Rosenstein blasts GOP impeachment threat against him as extortion

A draft of articles of impeachment has been prepared by Rep. Mark Meadows, a North Carolina Republican, and other members of the House Freedom Caucus.
by Pete Williams /  / Updated 
Image: Rod Rosenstein
Deputy Attorney General Rod Rosenstein announcing in February that 13 Russian nationals and several Russian entities had been charged in the special counsel's investigation on Russian election meddling.Jacquelyn Martin / AP

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WASHINGTON — Deputy Attorney General Rod Rosenstein said Tuesday that the Justice Department "is not going to be extorted" as some House Republicans raise the prospect of seeking his impeachment.

During an appearance at the Newseum in Washington for Law Day, Rosenstein was asked about a draft of articles of impeachment prepared by Rep. Mark Meadows, a North Carolina Republican, and other members of the House Freedom Caucus. They have pushed for the release of internal Justice Department documents concerning some aspects of the Russian meddling investigation and the Hillary Clinton e-mail probe.

Some Democrats have charged that the escalating document demands are an attempt to back Rosenstein into a corner and compromise his supervision of Robert Mueller and the rest of the special counsel team.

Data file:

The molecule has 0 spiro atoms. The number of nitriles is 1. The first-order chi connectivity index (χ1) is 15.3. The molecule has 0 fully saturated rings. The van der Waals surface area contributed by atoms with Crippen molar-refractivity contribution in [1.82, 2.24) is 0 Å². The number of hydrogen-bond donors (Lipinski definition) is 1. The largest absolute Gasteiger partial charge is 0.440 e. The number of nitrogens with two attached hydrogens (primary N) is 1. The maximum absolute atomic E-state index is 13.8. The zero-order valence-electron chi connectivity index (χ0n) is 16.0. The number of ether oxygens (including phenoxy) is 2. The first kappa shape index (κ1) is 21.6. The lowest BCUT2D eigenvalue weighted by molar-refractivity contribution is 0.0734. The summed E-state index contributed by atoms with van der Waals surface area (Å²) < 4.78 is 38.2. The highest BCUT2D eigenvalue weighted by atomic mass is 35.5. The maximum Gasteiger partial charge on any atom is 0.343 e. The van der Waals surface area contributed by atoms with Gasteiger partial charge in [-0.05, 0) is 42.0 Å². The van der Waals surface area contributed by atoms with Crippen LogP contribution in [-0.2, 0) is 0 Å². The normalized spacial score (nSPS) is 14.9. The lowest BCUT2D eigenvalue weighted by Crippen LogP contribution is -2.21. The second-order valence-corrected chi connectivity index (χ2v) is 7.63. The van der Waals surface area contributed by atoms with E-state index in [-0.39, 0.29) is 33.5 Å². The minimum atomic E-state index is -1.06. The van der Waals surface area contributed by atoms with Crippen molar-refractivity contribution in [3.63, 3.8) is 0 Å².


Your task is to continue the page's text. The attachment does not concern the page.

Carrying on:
"They can't resist even leaking their own drafts," Rosenstein said of the Republican lawmakers' impeachment articles, which were first obtained by the Washington Post. "I just don't have anything to say about documents like that that nobody has the courage to put their name on and they leak in that way."

The deputy attorney general said the Justice Department properly resists turning over some documents to avoid allowing Congress to interfere in investigations and to observe longstanding rules on keeping Justice Department and congressional investigations separate.

"There are people who have been making threats, privately and publicly, against me for quite some time," he said. "And I think they should understand by now, the Department of Justice is not going to be extorted."

"We're going to do what's required by the rule of law. Any kind of threats that anybody makes are not going to affect how we're going to do our job."

All Justice Department employees take an oath to uphold the Constitution, he said.

"We have 115,000 employees and if they violate it, they know they're going to be held accountable. And I know those folks know that I'm not going to violate my oath."

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